In the two years since Eddie was hired and created this new team, the NFL viewership by Millennials has increased and youth are more engaged with the NFL brand, which has a vast social media reach, including 20 million followers on Instagram.

Not only is he happy that his team has made progress on their main goal of connecting with youth, he’s also thrilled that his job affords him some very exciting opportunities, such as helping to line up talent for half time shows, making videos with some of his NFL heroes and rubbing elbows with celebrities.

“It’s neat to be around people who are in the limelight and get to know them more,” Eddie said.

When Eddie is not Zooming and talking with NFL execs and pop culture icons, he likes to play with his two dogs, Jimmy and Joe. A San Francisco 49ers fan, Eddie named his sheep dogs after Jimmy Garopalo and Joe Montana. And on Sundays, of course, he is surrounded not only by his dogs, but also many screens. He has the TV on ESPN, and, on his phone, he is glued to an app that streams all the NFL games. He is watching all the news and games, not only to see how he is doing in his four Fantasy Football leagues, but also for sheer enjoyment and, well, it’s part of the job…his dream job.

Eddie is thankful for having the opportunity to do what he loves and make a difference. He credits his parents and his 10th grade teacher, Mr. Murphy, for helping him get to where he is now.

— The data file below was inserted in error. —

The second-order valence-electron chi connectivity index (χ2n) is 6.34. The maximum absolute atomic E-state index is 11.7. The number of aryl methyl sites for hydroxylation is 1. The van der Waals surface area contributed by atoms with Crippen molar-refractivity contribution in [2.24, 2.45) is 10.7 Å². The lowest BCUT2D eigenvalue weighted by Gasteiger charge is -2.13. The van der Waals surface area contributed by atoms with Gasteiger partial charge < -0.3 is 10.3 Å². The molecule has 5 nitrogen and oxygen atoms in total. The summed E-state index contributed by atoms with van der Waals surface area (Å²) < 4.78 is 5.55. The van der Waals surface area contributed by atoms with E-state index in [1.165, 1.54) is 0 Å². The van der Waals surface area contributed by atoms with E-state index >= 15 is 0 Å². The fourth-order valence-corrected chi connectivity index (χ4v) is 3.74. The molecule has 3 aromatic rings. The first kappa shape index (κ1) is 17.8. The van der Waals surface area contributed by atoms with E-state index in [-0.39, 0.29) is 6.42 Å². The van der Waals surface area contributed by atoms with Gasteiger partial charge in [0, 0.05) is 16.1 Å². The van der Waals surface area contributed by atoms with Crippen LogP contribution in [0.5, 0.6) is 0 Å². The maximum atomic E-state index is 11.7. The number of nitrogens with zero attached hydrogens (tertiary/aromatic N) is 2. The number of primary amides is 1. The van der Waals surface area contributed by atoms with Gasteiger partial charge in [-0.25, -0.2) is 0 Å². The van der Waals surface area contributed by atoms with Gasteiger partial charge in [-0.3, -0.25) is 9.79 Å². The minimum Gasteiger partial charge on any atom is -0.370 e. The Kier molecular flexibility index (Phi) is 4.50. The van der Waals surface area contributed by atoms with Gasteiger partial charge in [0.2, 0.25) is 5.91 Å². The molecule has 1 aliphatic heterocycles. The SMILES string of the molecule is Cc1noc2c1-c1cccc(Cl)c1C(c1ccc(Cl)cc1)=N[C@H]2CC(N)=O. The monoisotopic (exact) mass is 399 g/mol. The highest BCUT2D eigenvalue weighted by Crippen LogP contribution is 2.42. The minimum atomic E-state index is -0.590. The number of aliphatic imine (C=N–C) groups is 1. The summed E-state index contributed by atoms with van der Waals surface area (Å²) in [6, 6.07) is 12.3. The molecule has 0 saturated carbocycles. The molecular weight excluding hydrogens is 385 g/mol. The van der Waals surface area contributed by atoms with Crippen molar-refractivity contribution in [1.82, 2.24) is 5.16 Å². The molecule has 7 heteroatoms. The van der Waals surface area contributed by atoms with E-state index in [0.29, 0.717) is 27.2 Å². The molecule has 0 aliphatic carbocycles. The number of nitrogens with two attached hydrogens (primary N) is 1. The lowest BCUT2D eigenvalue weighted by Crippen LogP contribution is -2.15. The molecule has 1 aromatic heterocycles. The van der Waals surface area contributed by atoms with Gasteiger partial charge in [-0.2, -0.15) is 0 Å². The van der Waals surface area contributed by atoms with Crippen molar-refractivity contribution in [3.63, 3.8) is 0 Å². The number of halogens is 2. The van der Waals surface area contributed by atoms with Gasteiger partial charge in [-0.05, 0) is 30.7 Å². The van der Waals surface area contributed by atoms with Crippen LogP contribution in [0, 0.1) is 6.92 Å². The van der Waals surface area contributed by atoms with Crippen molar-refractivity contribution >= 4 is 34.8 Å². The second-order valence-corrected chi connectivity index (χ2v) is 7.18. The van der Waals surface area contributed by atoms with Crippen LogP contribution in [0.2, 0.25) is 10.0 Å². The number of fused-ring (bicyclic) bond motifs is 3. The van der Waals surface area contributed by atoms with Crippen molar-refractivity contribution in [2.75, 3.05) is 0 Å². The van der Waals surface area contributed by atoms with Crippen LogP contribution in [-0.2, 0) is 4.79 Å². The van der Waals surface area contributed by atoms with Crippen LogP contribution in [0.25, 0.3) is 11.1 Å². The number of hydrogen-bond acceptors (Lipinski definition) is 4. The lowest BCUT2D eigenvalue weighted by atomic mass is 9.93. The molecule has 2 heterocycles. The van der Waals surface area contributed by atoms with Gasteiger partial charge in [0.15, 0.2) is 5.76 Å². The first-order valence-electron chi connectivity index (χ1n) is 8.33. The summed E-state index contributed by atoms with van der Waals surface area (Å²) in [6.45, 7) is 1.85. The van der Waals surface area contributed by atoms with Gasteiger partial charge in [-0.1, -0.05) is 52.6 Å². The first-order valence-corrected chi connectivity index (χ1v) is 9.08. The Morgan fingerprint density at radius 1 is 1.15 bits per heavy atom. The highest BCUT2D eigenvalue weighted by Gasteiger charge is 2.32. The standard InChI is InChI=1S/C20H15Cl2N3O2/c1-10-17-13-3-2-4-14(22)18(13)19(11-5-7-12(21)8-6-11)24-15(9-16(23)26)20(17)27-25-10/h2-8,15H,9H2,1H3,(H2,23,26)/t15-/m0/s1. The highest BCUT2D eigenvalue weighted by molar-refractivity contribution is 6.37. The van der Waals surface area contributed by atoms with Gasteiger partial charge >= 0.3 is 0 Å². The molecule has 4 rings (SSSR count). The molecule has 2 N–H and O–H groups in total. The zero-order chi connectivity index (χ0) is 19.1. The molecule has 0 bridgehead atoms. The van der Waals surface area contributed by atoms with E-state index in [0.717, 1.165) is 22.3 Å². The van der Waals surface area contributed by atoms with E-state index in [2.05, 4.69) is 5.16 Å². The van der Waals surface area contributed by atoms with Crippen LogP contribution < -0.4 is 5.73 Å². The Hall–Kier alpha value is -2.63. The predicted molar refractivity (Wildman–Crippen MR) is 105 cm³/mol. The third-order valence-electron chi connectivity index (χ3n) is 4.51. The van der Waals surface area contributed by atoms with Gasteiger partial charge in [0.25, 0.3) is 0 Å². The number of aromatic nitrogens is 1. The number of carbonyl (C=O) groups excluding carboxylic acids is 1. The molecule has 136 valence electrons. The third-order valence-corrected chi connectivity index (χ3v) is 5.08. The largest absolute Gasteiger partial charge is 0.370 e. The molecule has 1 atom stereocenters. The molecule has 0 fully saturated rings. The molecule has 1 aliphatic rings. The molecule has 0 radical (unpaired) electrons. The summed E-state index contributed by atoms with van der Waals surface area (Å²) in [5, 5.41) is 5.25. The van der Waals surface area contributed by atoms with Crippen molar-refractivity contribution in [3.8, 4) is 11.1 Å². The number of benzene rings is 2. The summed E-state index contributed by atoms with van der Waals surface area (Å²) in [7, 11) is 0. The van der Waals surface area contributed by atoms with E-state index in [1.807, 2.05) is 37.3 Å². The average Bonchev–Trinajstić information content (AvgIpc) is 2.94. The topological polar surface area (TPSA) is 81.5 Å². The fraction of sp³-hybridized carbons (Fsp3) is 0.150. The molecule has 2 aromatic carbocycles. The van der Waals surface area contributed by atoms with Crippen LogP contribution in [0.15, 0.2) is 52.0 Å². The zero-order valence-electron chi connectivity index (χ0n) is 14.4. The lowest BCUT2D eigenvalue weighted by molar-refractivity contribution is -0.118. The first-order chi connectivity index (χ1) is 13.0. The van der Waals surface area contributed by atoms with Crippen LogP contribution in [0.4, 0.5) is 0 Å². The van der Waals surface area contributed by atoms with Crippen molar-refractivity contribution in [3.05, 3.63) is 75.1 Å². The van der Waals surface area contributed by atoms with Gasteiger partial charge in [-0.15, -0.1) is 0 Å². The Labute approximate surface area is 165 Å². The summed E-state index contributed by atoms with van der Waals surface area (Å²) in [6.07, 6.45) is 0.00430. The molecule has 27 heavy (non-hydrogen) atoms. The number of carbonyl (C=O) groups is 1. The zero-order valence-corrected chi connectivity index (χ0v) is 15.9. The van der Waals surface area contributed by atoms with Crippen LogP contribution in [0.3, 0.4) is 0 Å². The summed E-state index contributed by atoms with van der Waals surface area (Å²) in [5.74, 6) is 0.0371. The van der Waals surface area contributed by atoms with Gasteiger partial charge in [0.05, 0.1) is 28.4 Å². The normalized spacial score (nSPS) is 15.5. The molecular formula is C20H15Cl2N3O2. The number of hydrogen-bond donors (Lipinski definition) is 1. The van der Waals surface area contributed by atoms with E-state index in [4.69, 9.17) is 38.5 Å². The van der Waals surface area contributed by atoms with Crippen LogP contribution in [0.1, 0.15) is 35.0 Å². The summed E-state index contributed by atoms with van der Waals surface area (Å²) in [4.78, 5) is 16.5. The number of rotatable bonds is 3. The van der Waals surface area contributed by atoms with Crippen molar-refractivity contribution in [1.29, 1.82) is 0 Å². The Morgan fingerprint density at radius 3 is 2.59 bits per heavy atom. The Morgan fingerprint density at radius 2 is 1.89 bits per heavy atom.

“At that time, I was an average student, but because he showed interest in my schoolwork and my future, it ignited me,” Eddie recalled. “I went from being ranked 358 to finishing 3 in my class, with academic scholarship offers from USC, UCLA, Notre Dame, Penn State, NYU, Cal Berkeley etc.”

This experience ignited Eddie’s passion for uplifting others. He is very excited about the artist replay project his team is working on now. Through this project, the NFL shares the work and bios of up and coming artists across the NFL’s social media platforms.

“Some of these artists flip out,” Eddie said. “They say ‘Holy cow, the NFL is talking about me and sharing me to 19 million people.’ The whole idea is paying it forward, getting their art out there and hopefully that helps grow their careers.”

With millions of people following the NFL on social, and millions of fans watching games, the NFL has an opportunity to help a lot of people, Eddie noted.

“When you are in a position of influence, if you can figure out how to help out other people, that’s important.”